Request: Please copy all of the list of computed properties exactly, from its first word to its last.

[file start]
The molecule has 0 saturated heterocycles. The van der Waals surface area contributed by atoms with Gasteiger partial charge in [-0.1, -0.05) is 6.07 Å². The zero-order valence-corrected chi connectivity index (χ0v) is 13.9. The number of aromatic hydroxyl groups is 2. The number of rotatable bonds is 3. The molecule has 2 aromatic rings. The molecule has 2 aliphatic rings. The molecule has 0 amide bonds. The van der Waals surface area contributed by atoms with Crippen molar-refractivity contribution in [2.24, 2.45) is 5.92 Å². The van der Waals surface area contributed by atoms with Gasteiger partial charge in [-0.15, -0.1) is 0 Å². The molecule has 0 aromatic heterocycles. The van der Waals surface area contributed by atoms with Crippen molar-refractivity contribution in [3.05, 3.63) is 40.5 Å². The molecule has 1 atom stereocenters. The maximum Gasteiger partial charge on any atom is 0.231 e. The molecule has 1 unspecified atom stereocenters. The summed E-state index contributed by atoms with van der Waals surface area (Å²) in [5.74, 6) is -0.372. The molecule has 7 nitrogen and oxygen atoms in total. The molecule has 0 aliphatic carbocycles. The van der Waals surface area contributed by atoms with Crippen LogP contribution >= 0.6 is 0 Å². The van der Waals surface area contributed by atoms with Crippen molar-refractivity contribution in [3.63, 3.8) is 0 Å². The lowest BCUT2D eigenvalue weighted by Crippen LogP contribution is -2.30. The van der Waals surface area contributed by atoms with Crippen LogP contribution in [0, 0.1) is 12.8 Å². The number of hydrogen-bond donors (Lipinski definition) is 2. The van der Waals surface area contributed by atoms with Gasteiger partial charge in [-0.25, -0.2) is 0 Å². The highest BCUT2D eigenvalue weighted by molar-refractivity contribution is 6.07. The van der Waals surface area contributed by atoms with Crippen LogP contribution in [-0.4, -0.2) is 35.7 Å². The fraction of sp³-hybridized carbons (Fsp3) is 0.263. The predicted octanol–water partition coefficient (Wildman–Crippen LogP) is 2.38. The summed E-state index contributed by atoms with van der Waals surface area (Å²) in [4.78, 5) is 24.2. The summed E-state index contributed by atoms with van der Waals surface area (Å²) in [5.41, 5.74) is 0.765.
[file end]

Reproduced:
The molecule has 0 saturated heterocycles. The van der Waals surface area contributed by atoms with Gasteiger partial charge in [-0.1, -0.05) is 6.07 Å². The zero-order valence-corrected chi connectivity index (χ0v) is 13.9. The number of aromatic hydroxyl groups is 2. The number of rotatable bonds is 3. The molecule has 2 aromatic rings. The molecule has 2 aliphatic rings. The molecule has 0 amide bonds. The van der Waals surface area contributed by atoms with Crippen molar-refractivity contribution in [2.24, 2.45) is 5.92 Å². The van der Waals surface area contributed by atoms with Gasteiger partial charge in [-0.15, -0.1) is 0 Å². The molecule has 0 aromatic heterocycles. The van der Waals surface area contributed by atoms with Crippen molar-refractivity contribution in [3.05, 3.63) is 40.5 Å². The molecule has 1 atom stereocenters. The maximum Gasteiger partial charge on any atom is 0.231 e. The molecule has 1 unspecified atom stereocenters. The summed E-state index contributed by atoms with van der Waals surface area (Å²) in [5.74, 6) is -0.372. The molecule has 7 nitrogen and oxygen atoms in total. The molecule has 0 aliphatic carbocycles. The van der Waals surface area contributed by atoms with Crippen LogP contribution >= 0.6 is 0 Å². The van der Waals surface area contributed by atoms with Crippen molar-refractivity contribution in [3.63, 3.8) is 0 Å². The lowest BCUT2D eigenvalue weighted by Crippen LogP contribution is -2.30. The van der Waals surface area contributed by atoms with Crippen LogP contribution in [0, 0.1) is 12.8 Å². The number of hydrogen-bond donors (Lipinski definition) is 2. The van der Waals surface area contributed by atoms with Gasteiger partial charge in [-0.25, -0.2) is 0 Å². The highest BCUT2D eigenvalue weighted by molar-refractivity contribution is 6.07. The van der Waals surface area contributed by atoms with Crippen LogP contribution in [-0.4, -0.2) is 35.7 Å². The fraction of sp³-hybridized carbons (Fsp3) is 0.263. The predicted octanol–water partition coefficient (Wildman–Crippen LogP) is 2.38. The summed E-state index contributed by atoms with van der Waals surface area (Å²) in [4.78, 5) is 24.2. The summed E-state index contributed by atoms with van der Waals surface area (Å²) in [5.41, 5.74) is 0.765.